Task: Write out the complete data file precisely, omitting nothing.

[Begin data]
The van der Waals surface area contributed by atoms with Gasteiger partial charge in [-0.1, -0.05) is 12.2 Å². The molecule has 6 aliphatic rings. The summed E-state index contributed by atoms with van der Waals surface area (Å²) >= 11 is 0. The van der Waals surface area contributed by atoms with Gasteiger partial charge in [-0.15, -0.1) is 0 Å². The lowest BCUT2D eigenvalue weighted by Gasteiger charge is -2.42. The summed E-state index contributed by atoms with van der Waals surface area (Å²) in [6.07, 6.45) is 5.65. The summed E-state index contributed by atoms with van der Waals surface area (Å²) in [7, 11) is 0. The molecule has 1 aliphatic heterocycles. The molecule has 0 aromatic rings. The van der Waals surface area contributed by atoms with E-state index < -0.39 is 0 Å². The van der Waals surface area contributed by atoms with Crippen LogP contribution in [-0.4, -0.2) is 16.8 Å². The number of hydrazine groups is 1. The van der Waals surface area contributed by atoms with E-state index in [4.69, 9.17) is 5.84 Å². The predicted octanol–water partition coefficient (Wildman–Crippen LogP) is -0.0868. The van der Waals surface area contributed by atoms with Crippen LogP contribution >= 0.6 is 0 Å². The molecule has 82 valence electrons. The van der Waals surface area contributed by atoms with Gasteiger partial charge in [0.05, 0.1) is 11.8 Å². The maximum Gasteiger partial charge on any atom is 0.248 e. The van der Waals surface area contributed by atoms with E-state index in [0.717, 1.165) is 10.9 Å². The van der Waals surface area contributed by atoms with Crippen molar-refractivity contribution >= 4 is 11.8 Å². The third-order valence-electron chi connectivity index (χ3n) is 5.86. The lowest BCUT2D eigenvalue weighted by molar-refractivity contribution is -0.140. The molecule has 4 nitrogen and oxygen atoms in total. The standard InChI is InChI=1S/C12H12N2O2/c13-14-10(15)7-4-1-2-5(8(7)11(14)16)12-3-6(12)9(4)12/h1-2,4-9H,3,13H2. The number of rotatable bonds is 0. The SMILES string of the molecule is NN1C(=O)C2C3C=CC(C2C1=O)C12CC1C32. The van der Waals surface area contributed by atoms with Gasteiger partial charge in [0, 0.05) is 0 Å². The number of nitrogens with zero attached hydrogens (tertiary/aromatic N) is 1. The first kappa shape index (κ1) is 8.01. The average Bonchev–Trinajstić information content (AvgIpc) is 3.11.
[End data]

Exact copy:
The van der Waals surface area contributed by atoms with Gasteiger partial charge in [-0.1, -0.05) is 12.2 Å². The molecule has 6 aliphatic rings. The summed E-state index contributed by atoms with van der Waals surface area (Å²) >= 11 is 0. The van der Waals surface area contributed by atoms with Gasteiger partial charge in [-0.15, -0.1) is 0 Å². The lowest BCUT2D eigenvalue weighted by Gasteiger charge is -2.42. The summed E-state index contributed by atoms with van der Waals surface area (Å²) in [6.07, 6.45) is 5.65. The summed E-state index contributed by atoms with van der Waals surface area (Å²) in [7, 11) is 0. The molecule has 1 aliphatic heterocycles. The molecule has 0 aromatic rings. The van der Waals surface area contributed by atoms with E-state index < -0.39 is 0 Å². The van der Waals surface area contributed by atoms with Crippen LogP contribution in [-0.4, -0.2) is 16.8 Å². The number of hydrazine groups is 1. The van der Waals surface area contributed by atoms with E-state index in [4.69, 9.17) is 5.84 Å². The predicted octanol–water partition coefficient (Wildman–Crippen LogP) is -0.0868. The van der Waals surface area contributed by atoms with Crippen LogP contribution >= 0.6 is 0 Å². The molecule has 82 valence electrons. The van der Waals surface area contributed by atoms with Gasteiger partial charge in [0.05, 0.1) is 11.8 Å². The maximum Gasteiger partial charge on any atom is 0.248 e. The van der Waals surface area contributed by atoms with E-state index in [0.717, 1.165) is 10.9 Å². The van der Waals surface area contributed by atoms with Crippen molar-refractivity contribution >= 4 is 11.8 Å². The third-order valence-electron chi connectivity index (χ3n) is 5.86. The lowest BCUT2D eigenvalue weighted by molar-refractivity contribution is -0.140. The molecule has 4 nitrogen and oxygen atoms in total. The standard InChI is InChI=1S/C12H12N2O2/c13-14-10(15)7-4-1-2-5(8(7)11(14)16)12-3-6(12)9(4)12/h1-2,4-9H,3,13H2. The number of rotatable bonds is 0. The SMILES string of the molecule is NN1C(=O)C2C3C=CC(C2C1=O)C12CC1C32. The van der Waals surface area contributed by atoms with Gasteiger partial charge in [0, 0.05) is 0 Å². The number of nitrogens with zero attached hydrogens (tertiary/aromatic N) is 1. The first kappa shape index (κ1) is 8.01. The average Bonchev–Trinajstić information content (AvgIpc) is 3.11.